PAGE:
While I am learning Haskell, I noticed its type class, which is supposed to be a great invention that originated from Haskell.
However, in the Wikipedia page on type class:
The programmer defines a type class by specifying a set of function or constant names, together with their respective types, that must exist for every type that belongs to the class.
Which seems rather close to Java's Interface to me (quoting Wikipedia's Interface(Java) page):
An interface in the Java programming language is an abstract type that is used to specify an interface (in the generic sense of the term) that classes must implement.
These two looks rather similar: type class limit a type's behavior, while interface limit a class' behavior.
I wonder what are the differences and similarities between type class in Haskell and interface in Java, or maybe they are fundamentally different?
EDIT: I noticed even haskell.org admits that they are similar. If they are so similar (or are they?), then why type class is treated with such hype?
MORE EDIT: Wow, so many great answers! I guess I'll have to let the community decide which is the best one. However, while reading the answers, all of them seem to just say that "there are many things typeclass can do while interface cannot or have to cope with generics". I cannot help but wondering, are there anything interfaces can do while typeclasses cannot? Also, I noticed that Wikipedia claims that typeclass was originally invented in the 1989 paper *"How to make ad-hoc polymorphism less ad hoc", while Haskell is still in its cradle, while Java project was started in 1991 and first released in 1995. So maybe instead of typeclass being similar to interfaces, its the other way around, that interfaces were influenced by typeclass? Are there any documents/papers support or disprove this? Thanks for all the answers, they are all very enlightening!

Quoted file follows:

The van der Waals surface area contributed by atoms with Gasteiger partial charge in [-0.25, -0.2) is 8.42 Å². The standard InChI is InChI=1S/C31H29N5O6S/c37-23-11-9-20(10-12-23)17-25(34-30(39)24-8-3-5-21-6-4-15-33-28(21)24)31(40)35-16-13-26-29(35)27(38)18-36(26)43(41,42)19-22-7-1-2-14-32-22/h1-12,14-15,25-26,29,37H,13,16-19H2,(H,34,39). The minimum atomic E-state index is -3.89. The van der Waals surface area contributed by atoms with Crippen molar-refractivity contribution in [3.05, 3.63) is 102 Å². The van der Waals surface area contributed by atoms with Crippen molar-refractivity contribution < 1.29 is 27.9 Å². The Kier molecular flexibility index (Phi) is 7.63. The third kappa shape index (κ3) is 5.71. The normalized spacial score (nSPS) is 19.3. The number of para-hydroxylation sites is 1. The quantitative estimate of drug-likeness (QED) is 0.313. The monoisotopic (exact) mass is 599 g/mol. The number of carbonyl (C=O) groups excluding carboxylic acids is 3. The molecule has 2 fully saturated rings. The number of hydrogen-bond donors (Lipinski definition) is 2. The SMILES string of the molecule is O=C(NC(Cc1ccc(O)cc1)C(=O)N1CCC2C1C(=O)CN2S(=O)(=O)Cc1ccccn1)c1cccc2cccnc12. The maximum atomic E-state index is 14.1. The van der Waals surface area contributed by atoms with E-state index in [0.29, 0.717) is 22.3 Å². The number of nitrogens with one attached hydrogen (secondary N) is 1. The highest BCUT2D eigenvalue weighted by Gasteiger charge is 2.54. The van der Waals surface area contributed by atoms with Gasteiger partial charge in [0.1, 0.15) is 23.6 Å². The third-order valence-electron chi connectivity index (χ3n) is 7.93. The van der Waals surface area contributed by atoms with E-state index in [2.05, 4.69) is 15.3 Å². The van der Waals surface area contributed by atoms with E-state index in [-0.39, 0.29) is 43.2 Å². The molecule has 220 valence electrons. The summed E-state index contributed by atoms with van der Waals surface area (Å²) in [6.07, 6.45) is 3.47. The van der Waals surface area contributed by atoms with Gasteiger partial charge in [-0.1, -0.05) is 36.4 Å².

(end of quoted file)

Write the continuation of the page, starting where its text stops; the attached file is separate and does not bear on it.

Thanks for all the inputs!